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Infrastructure spending vital to economy

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Will somebody please think of the sewers?

This was the desperate plea to Ottawa issued this week by the Canada West Foundation, which is concerned that infrastructure spending in general, and sewers in particular, may get short shrift when the federal budget is tabled sometime in late March.

A growing number of groups, including the Canadian Chamber of Commerce, is urging Ottawa to develop a long-term plan to fund infrastructure, even the mundane, sub-grade types like sewer pipes. "Infrastructure has no constituency," said Warren Everson of the Canadian Chamber of Commerce. "Health care, pensions, police services -- they all have very active lobbies. Nobody loves a sewer pipe."

Perhaps. But few would dispute the strategic importance of infrastructure. Functional roads, bridges, sewers and public transit systems are critical building blocks of a modern economy. Public safety is at stake. Infrastructure deserves to be mentioned as a core service of government, along with health care, education, justice and social services.

And yet, the concern is that even though we're finding ways of diverting more and more money into infrastructure, we're still falling behind in what needs to be replaced, rebuilt or patched up. The growing infrastructure deficit in this country -- estimated to be as large as $150 billion -- should not be ignored. Ottawa's next budget will be a primary indicator of just how much progress, or lack of it, we're going to see in the next decade.

Stimulus infrastructure spending programs, introduced in 2008 as a way of combating the world recession, are winding down. Provinces and municipalities are desperate for a new initiative that will eat into the infrastructure deficit while also easing pressure on provincial and municipal taxpayers. Unfortunately, Ottawa has its own fiscal mess to worry about.

Finance Minister Jim Flaherty has been giving mixed signals about his long-term strategy on infrastructure spending. Reports from Ottawa earlier this week suggested infrastructure would be one of the few areas of increased expenditure in the next budget. Then, in a speech to Ottawa business leaders on Wednesday, Flaherty issued warnings about a hard line on spending to get the budget deficit under control. Flaherty said more budget cuts would be needed in addition to the estimated $5 billion activated by the last budget. He said he doesn't see the need to "slash and burn" spending, but that doesn't mean any one line item should expect to see an increase.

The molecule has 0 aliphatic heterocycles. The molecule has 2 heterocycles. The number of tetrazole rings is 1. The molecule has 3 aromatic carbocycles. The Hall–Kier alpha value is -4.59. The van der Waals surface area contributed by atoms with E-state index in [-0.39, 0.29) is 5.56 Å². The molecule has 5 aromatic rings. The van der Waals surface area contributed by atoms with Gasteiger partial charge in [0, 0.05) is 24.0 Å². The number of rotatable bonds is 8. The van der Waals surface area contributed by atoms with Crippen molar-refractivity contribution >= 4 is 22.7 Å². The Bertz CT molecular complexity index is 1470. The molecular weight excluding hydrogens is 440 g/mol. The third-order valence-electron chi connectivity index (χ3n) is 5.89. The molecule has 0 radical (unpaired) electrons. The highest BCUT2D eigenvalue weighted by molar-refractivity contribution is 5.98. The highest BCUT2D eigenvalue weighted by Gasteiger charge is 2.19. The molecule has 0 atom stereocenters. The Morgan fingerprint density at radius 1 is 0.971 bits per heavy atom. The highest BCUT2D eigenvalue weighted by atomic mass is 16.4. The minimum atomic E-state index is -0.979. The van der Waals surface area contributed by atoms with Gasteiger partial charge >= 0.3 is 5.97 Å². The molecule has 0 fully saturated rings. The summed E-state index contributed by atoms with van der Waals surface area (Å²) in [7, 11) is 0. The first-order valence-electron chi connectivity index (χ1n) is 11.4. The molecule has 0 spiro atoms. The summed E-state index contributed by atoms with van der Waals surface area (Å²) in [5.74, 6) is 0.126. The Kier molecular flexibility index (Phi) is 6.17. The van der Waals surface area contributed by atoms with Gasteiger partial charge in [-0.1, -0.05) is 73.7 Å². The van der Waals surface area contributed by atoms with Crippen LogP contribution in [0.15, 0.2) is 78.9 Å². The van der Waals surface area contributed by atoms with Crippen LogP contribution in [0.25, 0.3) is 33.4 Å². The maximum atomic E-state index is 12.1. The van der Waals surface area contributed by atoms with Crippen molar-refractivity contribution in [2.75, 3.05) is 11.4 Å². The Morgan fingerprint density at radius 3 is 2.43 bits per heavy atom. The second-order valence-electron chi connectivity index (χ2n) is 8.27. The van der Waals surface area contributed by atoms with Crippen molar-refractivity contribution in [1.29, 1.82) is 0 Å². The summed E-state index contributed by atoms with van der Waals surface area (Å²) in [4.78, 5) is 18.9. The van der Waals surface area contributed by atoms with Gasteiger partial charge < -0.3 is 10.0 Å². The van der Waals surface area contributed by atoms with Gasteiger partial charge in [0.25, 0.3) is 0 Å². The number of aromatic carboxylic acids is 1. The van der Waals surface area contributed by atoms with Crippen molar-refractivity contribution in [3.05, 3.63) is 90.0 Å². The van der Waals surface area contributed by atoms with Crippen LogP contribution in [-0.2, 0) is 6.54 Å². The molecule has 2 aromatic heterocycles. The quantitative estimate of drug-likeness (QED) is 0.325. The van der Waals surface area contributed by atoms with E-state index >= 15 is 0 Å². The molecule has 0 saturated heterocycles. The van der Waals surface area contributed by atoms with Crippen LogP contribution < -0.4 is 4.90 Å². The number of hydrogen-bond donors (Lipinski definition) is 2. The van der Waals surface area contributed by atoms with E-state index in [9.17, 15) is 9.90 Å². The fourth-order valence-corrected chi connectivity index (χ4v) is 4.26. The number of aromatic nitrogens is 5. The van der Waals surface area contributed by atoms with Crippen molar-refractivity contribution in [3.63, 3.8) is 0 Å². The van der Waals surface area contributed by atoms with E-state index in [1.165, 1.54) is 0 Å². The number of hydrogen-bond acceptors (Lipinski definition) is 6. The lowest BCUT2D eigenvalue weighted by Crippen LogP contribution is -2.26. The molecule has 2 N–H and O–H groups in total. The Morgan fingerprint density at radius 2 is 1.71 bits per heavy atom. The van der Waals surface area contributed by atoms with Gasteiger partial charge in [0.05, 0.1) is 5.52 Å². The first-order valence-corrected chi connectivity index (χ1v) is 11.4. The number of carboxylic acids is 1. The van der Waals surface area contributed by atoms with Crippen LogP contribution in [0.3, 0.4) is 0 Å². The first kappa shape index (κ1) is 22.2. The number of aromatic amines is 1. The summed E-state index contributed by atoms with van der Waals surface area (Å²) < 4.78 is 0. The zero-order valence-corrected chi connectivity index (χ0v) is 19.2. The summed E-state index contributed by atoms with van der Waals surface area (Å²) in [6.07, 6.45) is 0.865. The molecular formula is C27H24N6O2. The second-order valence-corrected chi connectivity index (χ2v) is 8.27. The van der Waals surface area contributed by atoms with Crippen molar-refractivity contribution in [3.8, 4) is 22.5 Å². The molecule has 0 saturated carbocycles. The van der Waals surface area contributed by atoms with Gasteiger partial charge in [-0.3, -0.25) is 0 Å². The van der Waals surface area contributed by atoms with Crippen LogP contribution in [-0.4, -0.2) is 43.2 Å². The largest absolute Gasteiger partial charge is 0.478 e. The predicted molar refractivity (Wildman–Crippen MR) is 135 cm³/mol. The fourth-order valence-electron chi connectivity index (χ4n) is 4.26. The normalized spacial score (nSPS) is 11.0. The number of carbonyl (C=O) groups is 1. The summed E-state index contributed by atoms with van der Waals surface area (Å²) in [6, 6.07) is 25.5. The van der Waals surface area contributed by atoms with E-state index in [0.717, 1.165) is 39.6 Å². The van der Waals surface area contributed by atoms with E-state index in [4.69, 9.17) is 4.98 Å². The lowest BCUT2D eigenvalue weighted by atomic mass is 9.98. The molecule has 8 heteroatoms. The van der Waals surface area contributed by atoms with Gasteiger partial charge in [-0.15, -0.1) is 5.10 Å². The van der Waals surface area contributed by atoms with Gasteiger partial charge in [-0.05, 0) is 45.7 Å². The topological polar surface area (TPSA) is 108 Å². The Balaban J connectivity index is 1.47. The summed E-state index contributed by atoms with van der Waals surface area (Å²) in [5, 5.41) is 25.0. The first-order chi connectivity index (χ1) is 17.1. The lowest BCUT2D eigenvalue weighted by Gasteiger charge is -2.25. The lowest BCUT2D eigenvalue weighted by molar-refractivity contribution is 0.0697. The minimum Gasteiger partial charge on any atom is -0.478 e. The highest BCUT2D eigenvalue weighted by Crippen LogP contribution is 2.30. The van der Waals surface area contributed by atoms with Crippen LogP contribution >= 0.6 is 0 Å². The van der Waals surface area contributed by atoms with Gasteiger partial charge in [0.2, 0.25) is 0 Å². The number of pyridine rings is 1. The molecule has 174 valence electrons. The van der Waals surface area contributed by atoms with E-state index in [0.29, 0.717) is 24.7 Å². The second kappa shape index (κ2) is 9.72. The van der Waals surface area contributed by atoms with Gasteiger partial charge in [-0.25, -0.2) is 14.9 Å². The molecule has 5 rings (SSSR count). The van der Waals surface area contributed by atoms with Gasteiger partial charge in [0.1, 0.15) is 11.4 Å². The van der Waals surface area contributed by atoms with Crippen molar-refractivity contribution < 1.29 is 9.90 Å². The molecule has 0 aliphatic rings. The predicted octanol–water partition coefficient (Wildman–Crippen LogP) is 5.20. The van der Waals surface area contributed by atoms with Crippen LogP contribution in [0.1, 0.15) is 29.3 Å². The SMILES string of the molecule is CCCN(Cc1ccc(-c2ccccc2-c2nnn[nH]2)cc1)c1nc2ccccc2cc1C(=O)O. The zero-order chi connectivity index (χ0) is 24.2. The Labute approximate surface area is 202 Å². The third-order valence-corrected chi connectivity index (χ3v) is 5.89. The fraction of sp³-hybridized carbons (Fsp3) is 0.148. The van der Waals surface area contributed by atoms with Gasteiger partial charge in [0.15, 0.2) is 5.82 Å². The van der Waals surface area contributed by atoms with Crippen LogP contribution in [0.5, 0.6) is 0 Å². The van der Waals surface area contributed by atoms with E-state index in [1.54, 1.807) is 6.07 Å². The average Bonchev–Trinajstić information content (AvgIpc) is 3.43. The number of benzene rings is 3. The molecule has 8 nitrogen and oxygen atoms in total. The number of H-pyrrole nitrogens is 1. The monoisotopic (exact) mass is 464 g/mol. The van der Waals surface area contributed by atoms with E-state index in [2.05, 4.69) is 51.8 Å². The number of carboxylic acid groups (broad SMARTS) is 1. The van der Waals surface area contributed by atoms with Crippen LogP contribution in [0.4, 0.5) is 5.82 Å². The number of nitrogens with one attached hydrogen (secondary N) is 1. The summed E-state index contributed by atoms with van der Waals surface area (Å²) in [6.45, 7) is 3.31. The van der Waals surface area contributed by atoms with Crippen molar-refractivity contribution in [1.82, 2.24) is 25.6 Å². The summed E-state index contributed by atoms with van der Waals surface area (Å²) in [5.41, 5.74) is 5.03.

As for infrastructure programs, Flaherty was less than forthcoming. Ottawa is already providing municipalities with more than $3 billion in gas tax and GST rebates. "What has not been decided is where we go in addition to (the rebates)," Flaherty said, "if we go in addition to that, mindful of our fiscal situation."

The fiscal situation Flaherty references is a common narrative at all levels of government. Having already stepped back from earlier targets for deficit elimination, Ottawa is firmly fixed on a return to surplus in 2015. Even so, macro-economic forces will make that target a hard one to hit.

The finance minister spent much of his speech talking about the impact that oil prices, and the corresponding taxes collected by Ottawa, have had on his budgeting targets. In particular, the fact Alberta crude oil is running $30 to $40 less a barrel than West Texas Intermediate crude. In Ottawa, lower crude prices mean less in corporate tax collected from oil companies, which hurts Flaherty's bottom line.

Ottawa is already attempting to introduce measures that will slow the growth in equalization and other transfer payments, a trend that affects Manitoba. If Ottawa constructs a program less generous than the one now winding down, you can bet provinces and municipalities will follow suit with less infrastructure spending.

If there is any hope for the infrastructure file, it is the knowledge that investments in roads, bridges and sewers are among the most effective ways of generating economic activity, which in turn boosts tax revenues.

If Ottawa focuses solely on its own bottom line, and not the collateral damage budget cuts will have on economic growth in general, then it's unlikely anyone will have the luxury to think of, let alone love, the homely sewer pipe.

Republished from the Winnipeg Free Press print edition February 8, 2013 A4

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